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Managing PCOS based on the underlying pathophysiology

- 7 min read
written by Shield Connect

This article deals with PCOS based on pathophysiology. Dr Mirudhubashini, the clinical director of Women’s Centre, Coimbatore, discusses PCOS in depth to enlighten the readers, both doctors and patients, about PCOS and how to manage it based on a pathophysiological perspective.

What PCOS is
Polycystic ovary syndrome is also known as PCOS, a hormonal disorder causing the enlargement of ovaries with small cysts around the outer edges. PCOS is a syndrome and not a disease and is not caused by any agent outside the body. It is a metabolic problem not caused by the ovaries but is peculiar to the ovaries. It involves the interaction of genetic traits with one or more other factors such as epigenetic, congenital or environmental factors. An interaction between at least two of these factors is required before the disorder manifests.

The genetic combination of this disorder varies because people have different genetic compositions. This means that the degree of manifestation is different from person-to-person. Understanding this variation is very important in knowing the right course of treatment for each unique patient.

There are proposals to rename the syndrome, and one of the considered names is Reproductive Metabolic Syndrome.

The syndrome is present during the foetal stage of the child. It is affected by certain factors such as the testosterone level of the mother, the growth rate of the child in the womb, and so on. Children also show signs during early childhood but a diagnosis cannot be made then.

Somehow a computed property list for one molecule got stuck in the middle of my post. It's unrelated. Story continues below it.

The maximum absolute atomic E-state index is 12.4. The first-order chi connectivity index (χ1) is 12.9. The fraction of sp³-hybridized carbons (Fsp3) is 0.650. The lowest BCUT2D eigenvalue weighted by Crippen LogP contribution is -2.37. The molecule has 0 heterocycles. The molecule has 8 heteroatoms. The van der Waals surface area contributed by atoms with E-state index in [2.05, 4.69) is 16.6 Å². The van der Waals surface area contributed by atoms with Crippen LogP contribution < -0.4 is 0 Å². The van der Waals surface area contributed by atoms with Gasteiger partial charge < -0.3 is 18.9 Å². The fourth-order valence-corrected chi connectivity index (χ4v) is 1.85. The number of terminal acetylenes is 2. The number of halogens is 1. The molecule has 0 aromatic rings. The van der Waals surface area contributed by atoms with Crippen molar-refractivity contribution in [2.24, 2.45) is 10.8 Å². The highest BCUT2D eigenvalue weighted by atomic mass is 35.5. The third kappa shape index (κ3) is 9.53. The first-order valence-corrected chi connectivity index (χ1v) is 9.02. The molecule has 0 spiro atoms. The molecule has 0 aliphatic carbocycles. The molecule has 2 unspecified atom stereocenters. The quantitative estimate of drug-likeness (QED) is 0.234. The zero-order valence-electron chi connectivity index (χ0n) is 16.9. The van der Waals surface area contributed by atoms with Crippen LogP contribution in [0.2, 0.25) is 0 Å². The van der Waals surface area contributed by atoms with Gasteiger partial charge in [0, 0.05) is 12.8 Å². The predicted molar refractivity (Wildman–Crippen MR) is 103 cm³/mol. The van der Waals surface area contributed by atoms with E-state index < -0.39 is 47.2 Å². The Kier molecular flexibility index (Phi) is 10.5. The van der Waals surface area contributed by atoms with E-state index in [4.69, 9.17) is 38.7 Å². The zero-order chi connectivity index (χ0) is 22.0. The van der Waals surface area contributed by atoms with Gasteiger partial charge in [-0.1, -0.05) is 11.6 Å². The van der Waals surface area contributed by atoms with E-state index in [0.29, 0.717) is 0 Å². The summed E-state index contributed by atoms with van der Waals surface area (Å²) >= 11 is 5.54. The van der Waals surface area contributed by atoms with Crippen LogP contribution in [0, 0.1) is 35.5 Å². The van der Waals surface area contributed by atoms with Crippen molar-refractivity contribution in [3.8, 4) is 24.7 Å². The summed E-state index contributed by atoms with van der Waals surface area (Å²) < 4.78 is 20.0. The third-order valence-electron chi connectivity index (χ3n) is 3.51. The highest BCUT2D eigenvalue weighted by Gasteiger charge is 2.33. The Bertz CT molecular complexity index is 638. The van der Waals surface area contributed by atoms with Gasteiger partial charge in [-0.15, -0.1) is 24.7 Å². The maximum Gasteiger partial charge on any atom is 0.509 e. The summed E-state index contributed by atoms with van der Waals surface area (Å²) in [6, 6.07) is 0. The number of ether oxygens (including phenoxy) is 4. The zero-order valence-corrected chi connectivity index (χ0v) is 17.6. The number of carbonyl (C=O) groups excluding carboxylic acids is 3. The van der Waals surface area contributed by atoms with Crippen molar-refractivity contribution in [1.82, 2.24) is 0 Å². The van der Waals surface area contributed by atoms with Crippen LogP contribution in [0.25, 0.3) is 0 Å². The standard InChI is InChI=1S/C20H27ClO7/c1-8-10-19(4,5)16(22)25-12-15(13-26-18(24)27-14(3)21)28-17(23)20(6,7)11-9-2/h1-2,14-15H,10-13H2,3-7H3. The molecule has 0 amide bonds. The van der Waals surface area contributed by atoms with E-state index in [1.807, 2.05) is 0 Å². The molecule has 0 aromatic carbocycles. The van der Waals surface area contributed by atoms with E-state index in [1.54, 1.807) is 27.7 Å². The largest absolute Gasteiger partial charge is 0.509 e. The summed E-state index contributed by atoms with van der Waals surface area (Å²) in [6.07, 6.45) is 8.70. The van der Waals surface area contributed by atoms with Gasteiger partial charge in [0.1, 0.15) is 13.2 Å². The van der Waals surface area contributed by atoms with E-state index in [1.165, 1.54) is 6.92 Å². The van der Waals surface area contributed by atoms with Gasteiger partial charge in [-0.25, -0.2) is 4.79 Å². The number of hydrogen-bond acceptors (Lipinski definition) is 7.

Individuals are diagnosed with PCOS in their adolescent years when symptoms are observable. Symptoms are seen around the time of puberty where hormones kick in and change the pulse frequency. In some people, these changes include increased androgen levels or in others an increase in their insulin levels.

These changes are underlying factors that cause PCOS, and the increase in insulin harms almost every organ and their functionality. Obesity could also contribute to the over secretion of insulin in the body, which increases the rate of PCOS becoming manifest.

In young ladies, two common factors are responsible for the exhibition of symptoms which are hyperinsulinemia and hyperandrogenemia. It is not always the same in all patients and sometimes involves a combination of both.

Caution should be taken before making a diagnosis of PCOS, and should not be mistaken for physiological pubertal changes.

There are two principles of management which are to correct the underlying pathophysiology and the correction of resultant clinical problems. Different approaches are taken to treat patients with PCOS, such as combined oral contraceptive (COC) for patients with abnormal bleeding. There are benefits and risks of any form of treatment, but the benefits outweigh the risks in the long run.

Other forms of medication are combined to treat the issues that PCOS presents, and the management of PCOS does not interfere with managing irregular periods or hirsutism.

To know more about the other forms of treatments, advantages and disadvantages of these treatments, and the long term effect of PCOS, you can watch the full session with Dr Mirdhubashini.

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